Red Lake, by far Minnesota’s largest inland lake, was declared infested Monday after zebra mussel larvae were located in troubling numbers during monitoring.

The discovery in Upper Red Lake prompted a state Department of Natural Resources (DNR) expert to concede that adult reproduction there is a near certainty.

Until this confirmation, the combined Upper and Lower Red lakes had been the last of the state’s major walleye lakes to avoid infestation by a significant invasive species, the DNR said.

The sobering discovery in northern Minnesota was confirmed by the DNR after the study of samples gathered last summer by biologists from the Red Lake Nation. While adult zebra mussels have yet to be identified in Red Lake, larvae typically indicate the presence of a reproducing population.

“Unfortunately, the most reasonable conclusion is that they came from adult reproduction within the lake itself,” said DNR research scientist Gary Montz.

Because Red Lake is “a unique lake system — very large and shallow,” Montz said, “it is not possible to estimate the abundance or distribution of zebra mussels in Upper Red Lake from this sample.”

The DNR has been working with the Red Lake Nation for more than 10 years to monitor zebra mussel larvae in the lake and will coordinate with the tribe on how to respond to this latest development.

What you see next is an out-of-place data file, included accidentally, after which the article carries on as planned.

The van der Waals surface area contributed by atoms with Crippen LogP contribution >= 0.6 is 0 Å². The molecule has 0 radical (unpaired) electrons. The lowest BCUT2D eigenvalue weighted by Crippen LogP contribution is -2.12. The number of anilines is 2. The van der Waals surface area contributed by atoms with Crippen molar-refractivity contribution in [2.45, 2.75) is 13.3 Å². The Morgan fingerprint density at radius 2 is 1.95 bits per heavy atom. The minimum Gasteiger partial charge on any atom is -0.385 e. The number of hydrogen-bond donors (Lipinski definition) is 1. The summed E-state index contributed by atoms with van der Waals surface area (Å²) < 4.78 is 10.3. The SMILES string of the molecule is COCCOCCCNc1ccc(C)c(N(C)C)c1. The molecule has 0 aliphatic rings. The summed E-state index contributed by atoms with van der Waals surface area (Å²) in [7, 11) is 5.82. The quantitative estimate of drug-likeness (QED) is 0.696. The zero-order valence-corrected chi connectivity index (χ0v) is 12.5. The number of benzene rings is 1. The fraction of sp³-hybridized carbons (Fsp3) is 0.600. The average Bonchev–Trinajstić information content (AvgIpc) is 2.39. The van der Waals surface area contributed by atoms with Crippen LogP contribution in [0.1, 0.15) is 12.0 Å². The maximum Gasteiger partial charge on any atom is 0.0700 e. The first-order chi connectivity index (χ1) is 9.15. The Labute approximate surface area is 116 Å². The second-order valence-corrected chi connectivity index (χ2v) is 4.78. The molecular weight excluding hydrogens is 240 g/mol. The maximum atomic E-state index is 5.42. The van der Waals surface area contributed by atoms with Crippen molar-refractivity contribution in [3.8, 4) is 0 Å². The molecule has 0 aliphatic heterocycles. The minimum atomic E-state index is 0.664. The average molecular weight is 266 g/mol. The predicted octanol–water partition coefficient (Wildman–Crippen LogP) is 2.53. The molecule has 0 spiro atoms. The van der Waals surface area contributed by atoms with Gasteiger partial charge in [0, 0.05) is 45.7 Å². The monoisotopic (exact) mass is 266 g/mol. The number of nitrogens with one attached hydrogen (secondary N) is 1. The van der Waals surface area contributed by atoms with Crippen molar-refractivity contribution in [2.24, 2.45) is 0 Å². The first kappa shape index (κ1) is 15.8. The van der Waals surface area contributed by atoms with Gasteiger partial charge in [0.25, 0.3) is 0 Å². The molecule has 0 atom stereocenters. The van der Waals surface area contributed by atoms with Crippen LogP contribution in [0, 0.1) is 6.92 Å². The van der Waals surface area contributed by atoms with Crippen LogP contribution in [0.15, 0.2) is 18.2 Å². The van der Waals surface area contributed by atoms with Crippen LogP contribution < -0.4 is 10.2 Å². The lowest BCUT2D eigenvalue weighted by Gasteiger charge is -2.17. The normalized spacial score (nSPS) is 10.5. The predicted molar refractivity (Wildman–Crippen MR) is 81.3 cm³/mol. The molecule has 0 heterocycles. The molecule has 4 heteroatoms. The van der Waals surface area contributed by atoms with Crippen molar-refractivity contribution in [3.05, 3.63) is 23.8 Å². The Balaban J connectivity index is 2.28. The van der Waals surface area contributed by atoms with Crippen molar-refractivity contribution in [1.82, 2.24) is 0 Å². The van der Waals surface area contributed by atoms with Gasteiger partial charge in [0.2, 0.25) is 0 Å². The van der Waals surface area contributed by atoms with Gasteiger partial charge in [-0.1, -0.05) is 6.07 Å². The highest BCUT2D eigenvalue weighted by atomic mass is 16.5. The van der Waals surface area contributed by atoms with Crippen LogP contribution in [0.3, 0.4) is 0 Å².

Zebra mussels are a concern because they can compete with native species for food and habitat, cut the feet of swimmers, reduce the performance of boat motors and cause expensive damage to water intake pipes.

The discovery from the middle of the Upper Red Lake was of eight larvae, “which is a lot,” said Heidi Wolf, a DNR invasive species unit supervisor. “If we just found one, we might not be on the same trajectory.”

Wolf added that the species most likely was introduced to the lake by some human action, such as bringing an infested boat into the water.

Even though the discovery occurred only in the Upper Red Lake, the infestation declaration also covers the Lower Red Lake because “they are so heavily connected,” Wolf said.

Additional waters connected to Red Lake may be added to the infested-waters list after further DNR review, the agency said.

The Upper and Lower Red lakes combine for nearly 290,000 in total acres, more than twice the size of Lake Mille Lacs, the state’s second-largest inland body of water.

DNR and tribal response likely will include continued monitoring, increased watercraft inspections in the area and additional public information efforts, the state agency said.

Whether or not a body of water is infested, state law requires boaters and anglers to clean watercraft and trailers of aquatic plants and prohibited invasive species, drain all water by removing plugs and keeping them out during transport, and dispose of unwanted bait in the trash.

The DNR also cautions that zebra mussels larvae and other invasive species are especially small and difficult to see. To remove or kill, these precautions are best before moving a boat from one body of water to another: Spray with high-pressure water and rinse with water 120 degrees for at least 2 minutes or 140 degrees for at least 10 seconds), then dry for at least five days.

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